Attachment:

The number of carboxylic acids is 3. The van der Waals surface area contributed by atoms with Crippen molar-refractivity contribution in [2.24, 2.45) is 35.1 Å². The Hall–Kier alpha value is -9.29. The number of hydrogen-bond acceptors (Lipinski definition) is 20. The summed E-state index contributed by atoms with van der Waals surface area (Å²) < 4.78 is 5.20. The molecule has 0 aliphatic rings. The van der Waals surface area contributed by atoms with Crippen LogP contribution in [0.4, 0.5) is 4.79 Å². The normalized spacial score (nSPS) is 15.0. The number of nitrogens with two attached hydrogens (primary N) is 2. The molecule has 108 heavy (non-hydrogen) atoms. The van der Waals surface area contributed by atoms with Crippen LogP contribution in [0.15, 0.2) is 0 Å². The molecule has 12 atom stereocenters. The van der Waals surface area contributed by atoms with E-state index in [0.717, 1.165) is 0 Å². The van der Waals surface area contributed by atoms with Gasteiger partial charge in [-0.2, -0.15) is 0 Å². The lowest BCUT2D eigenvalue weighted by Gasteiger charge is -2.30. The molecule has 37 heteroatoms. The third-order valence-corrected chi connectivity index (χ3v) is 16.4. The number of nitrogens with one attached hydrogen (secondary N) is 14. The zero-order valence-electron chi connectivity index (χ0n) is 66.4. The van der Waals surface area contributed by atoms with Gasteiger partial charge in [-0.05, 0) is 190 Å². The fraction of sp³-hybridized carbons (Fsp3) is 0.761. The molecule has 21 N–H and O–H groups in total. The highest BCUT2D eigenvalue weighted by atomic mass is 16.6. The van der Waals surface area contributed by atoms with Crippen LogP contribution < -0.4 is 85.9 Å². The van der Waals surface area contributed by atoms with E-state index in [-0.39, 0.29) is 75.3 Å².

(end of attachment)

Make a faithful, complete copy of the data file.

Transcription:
The number of carboxylic acids is 3. The van der Waals surface area contributed by atoms with Crippen molar-refractivity contribution in [2.24, 2.45) is 35.1 Å². The Hall–Kier alpha value is -9.29. The number of hydrogen-bond acceptors (Lipinski definition) is 20. The summed E-state index contributed by atoms with van der Waals surface area (Å²) < 4.78 is 5.20. The molecule has 0 aliphatic rings. The van der Waals surface area contributed by atoms with Crippen LogP contribution in [0.4, 0.5) is 4.79 Å². The normalized spacial score (nSPS) is 15.0. The number of nitrogens with two attached hydrogens (primary N) is 2. The molecule has 108 heavy (non-hydrogen) atoms. The van der Waals surface area contributed by atoms with Crippen LogP contribution in [0.15, 0.2) is 0 Å². The molecule has 12 atom stereocenters. The van der Waals surface area contributed by atoms with E-state index in [0.717, 1.165) is 0 Å². The van der Waals surface area contributed by atoms with Gasteiger partial charge in [-0.2, -0.15) is 0 Å². The lowest BCUT2D eigenvalue weighted by Gasteiger charge is -2.30. The molecule has 37 heteroatoms. The third-order valence-corrected chi connectivity index (χ3v) is 16.4. The number of nitrogens with one attached hydrogen (secondary N) is 14. The zero-order valence-electron chi connectivity index (χ0n) is 66.4. The van der Waals surface area contributed by atoms with Gasteiger partial charge in [-0.05, 0) is 190 Å². The fraction of sp³-hybridized carbons (Fsp3) is 0.761. The molecule has 21 N–H and O–H groups in total. The highest BCUT2D eigenvalue weighted by atomic mass is 16.6. The van der Waals surface area contributed by atoms with Crippen LogP contribution < -0.4 is 85.9 Å². The van der Waals surface area contributed by atoms with E-state index in [-0.39, 0.29) is 75.3 Å².